Hepatitis Surveillance Report
May 11, 2017 – New Hepatitis C Infections Nearly Tripled Over Five Years
New preliminary data released today shows that, in over just five years, the number of new hepatitis C infections reported to CDC has nearly tripled, reaching a 15-year high. The greatest increases, and the highest overall number of cases, were among young people 20-29, with injection drug use as the primary route of transmission. However, the majority (three-quarters) of the 3.5 million Americans already living with hepatitis C are baby boomers, born from 1945 to 1965, who are six times more likely to be infected with hepatitis C than those in other age groups and are at much greater risk for death from the virus.
- Press Release: New Hepatitis C Infections Nearly Tripled over Five Years
- Full Report: Surveillance for Viral Hepatitis – United States, 2015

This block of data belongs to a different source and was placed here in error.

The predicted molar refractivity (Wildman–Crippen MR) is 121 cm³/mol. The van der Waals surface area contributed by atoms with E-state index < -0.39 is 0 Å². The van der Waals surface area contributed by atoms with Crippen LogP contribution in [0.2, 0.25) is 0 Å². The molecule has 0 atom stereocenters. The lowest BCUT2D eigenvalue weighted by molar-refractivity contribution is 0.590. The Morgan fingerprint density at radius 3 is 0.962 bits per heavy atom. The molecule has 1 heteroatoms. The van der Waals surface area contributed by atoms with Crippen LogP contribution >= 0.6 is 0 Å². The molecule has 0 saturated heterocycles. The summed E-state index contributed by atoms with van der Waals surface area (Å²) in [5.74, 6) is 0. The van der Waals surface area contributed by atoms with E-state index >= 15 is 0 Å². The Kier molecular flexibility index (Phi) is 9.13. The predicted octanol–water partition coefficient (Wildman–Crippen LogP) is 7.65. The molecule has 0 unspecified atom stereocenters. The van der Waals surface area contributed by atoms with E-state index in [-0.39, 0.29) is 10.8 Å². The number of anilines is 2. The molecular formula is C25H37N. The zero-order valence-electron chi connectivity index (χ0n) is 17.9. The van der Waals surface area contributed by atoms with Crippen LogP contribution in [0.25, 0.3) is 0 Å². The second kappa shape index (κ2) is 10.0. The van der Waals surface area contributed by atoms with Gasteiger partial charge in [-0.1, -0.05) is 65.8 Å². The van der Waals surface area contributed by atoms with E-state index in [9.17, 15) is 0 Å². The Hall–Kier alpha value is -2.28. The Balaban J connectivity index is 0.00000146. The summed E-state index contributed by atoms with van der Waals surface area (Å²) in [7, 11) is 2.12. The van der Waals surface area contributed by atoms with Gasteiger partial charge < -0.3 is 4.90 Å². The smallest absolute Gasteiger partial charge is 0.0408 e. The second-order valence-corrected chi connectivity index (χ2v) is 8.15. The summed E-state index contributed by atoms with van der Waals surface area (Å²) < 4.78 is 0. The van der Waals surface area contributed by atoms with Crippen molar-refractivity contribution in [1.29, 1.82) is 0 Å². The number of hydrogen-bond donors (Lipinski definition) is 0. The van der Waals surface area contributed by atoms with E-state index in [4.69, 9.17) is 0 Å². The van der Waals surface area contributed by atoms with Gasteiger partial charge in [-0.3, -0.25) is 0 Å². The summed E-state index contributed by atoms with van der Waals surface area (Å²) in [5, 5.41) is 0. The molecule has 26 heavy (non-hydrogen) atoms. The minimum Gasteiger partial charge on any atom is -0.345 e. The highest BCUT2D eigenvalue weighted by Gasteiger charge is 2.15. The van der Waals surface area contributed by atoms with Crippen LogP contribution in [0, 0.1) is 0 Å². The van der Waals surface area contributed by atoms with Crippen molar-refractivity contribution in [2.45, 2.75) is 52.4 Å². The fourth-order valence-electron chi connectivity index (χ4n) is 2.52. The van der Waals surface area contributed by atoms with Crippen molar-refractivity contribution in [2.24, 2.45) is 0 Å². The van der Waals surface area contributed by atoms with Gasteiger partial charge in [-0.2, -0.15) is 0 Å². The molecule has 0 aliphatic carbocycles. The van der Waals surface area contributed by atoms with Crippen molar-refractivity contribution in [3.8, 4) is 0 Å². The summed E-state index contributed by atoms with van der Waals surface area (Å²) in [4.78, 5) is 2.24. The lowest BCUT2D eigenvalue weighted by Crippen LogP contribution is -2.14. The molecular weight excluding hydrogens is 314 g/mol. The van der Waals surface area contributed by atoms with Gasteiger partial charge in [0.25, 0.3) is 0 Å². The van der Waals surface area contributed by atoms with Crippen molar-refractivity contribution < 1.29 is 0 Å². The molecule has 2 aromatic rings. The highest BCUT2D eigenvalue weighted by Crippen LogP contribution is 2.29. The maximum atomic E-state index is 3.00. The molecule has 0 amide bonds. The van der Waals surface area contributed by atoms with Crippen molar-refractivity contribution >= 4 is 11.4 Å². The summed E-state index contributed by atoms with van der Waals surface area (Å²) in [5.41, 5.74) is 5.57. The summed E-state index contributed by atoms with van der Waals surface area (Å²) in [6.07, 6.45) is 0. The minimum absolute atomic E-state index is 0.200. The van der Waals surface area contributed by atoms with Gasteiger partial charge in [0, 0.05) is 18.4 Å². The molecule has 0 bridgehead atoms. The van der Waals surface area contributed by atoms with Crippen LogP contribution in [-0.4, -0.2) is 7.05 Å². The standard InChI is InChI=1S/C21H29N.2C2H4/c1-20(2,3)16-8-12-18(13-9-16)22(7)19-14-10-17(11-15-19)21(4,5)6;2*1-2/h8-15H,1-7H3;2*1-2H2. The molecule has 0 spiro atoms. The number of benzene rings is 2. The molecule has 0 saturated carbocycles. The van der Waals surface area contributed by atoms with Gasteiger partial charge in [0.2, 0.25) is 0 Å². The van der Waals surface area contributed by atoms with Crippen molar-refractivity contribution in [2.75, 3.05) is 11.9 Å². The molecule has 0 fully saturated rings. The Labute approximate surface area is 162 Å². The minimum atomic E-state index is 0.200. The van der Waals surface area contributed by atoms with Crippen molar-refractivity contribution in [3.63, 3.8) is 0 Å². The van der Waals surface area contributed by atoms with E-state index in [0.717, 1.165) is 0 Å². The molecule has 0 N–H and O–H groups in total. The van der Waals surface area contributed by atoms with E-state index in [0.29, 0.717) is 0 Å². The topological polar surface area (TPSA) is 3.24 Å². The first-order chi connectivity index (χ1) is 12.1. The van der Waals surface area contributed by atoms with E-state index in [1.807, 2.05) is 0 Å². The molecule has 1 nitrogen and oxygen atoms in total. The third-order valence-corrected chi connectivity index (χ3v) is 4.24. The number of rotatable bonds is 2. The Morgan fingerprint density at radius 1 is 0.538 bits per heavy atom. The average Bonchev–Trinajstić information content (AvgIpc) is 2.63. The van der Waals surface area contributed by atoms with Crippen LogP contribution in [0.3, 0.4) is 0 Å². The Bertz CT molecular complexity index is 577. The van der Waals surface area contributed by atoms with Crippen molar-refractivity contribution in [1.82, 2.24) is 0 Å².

- MMWR: State HCV Incidence and Policies Related to Preventive Services, and HCV Treatment Services for Persons Who Inject Drugs
- Media Summary: State HCV Incidence and Policies Related to Preventive Services, and HCV Treatment Services for Persons Who Inject Drugs
The following images and graphics highlight major findings from CDC’s analysis. These high-resolution, public domain images are ready to download and print in your publication. Click on a graphic to see it in high-resolution.
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Hepatitis C Reported Cases, 2010-2015
The number of new hepatitis C infections reported to CDC in 2015 was higher than it’s been in 15 years – having nearly tripled since 2010 (850 new cases were reported in 2010, and 2,436 new cases reported in 2015). Because hepatitis C often has few noticeable symptoms, the number of new cases is likely much higher than what is reported. Due to limited testing and underreporting, CDC estimates the actual number of Americans newly infected is 34,000.
Illustration of Hepatitis C Virus
- Page last reviewed: May 11, 2017
- Page last updated: May 11, 2017
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